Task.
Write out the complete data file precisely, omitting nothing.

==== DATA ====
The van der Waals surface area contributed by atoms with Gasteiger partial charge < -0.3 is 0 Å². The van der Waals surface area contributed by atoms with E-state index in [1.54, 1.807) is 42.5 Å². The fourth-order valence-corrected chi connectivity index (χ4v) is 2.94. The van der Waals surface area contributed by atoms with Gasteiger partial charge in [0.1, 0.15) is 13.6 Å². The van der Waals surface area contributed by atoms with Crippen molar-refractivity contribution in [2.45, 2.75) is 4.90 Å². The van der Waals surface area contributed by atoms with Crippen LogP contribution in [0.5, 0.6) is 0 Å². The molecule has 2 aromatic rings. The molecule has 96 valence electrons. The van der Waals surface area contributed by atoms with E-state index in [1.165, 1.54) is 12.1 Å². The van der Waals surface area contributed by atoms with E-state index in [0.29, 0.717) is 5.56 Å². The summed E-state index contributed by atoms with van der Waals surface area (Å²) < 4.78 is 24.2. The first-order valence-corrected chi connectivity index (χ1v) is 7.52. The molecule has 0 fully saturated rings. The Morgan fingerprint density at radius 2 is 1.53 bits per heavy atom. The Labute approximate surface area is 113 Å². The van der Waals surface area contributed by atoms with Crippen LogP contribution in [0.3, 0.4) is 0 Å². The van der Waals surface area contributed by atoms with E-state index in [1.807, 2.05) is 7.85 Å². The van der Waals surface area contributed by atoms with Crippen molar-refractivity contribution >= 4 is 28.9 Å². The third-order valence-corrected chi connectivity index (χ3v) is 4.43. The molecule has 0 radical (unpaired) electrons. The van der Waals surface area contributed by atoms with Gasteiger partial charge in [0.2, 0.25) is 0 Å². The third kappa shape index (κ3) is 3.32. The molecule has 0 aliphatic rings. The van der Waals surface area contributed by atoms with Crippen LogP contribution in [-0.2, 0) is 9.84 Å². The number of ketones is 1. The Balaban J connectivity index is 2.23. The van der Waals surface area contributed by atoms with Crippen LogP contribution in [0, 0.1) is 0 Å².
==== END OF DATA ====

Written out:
The van der Waals surface area contributed by atoms with Gasteiger partial charge < -0.3 is 0 Å². The van der Waals surface area contributed by atoms with E-state index in [1.54, 1.807) is 42.5 Å². The fourth-order valence-corrected chi connectivity index (χ4v) is 2.94. The van der Waals surface area contributed by atoms with Gasteiger partial charge in [0.1, 0.15) is 13.6 Å². The van der Waals surface area contributed by atoms with Crippen molar-refractivity contribution in [2.45, 2.75) is 4.90 Å². The van der Waals surface area contributed by atoms with Crippen LogP contribution in [0.5, 0.6) is 0 Å². The molecule has 2 aromatic rings. The molecule has 96 valence electrons. The van der Waals surface area contributed by atoms with E-state index in [1.165, 1.54) is 12.1 Å². The van der Waals surface area contributed by atoms with E-state index in [0.29, 0.717) is 5.56 Å². The summed E-state index contributed by atoms with van der Waals surface area (Å²) < 4.78 is 24.2. The first-order valence-corrected chi connectivity index (χ1v) is 7.52. The molecule has 0 fully saturated rings. The Morgan fingerprint density at radius 2 is 1.53 bits per heavy atom. The Labute approximate surface area is 113 Å². The van der Waals surface area contributed by atoms with Crippen LogP contribution in [0.3, 0.4) is 0 Å². The van der Waals surface area contributed by atoms with E-state index in [1.807, 2.05) is 7.85 Å². The van der Waals surface area contributed by atoms with Crippen molar-refractivity contribution >= 4 is 28.9 Å². The third-order valence-corrected chi connectivity index (χ3v) is 4.43. The molecule has 0 radical (unpaired) electrons. The van der Waals surface area contributed by atoms with Gasteiger partial charge in [0.2, 0.25) is 0 Å². The third kappa shape index (κ3) is 3.32. The molecule has 0 aliphatic rings. The van der Waals surface area contributed by atoms with Crippen LogP contribution in [-0.2, 0) is 9.84 Å². The number of ketones is 1. The Balaban J connectivity index is 2.23. The van der Waals surface area contributed by atoms with Crippen LogP contribution in [0, 0.1) is 0 Å².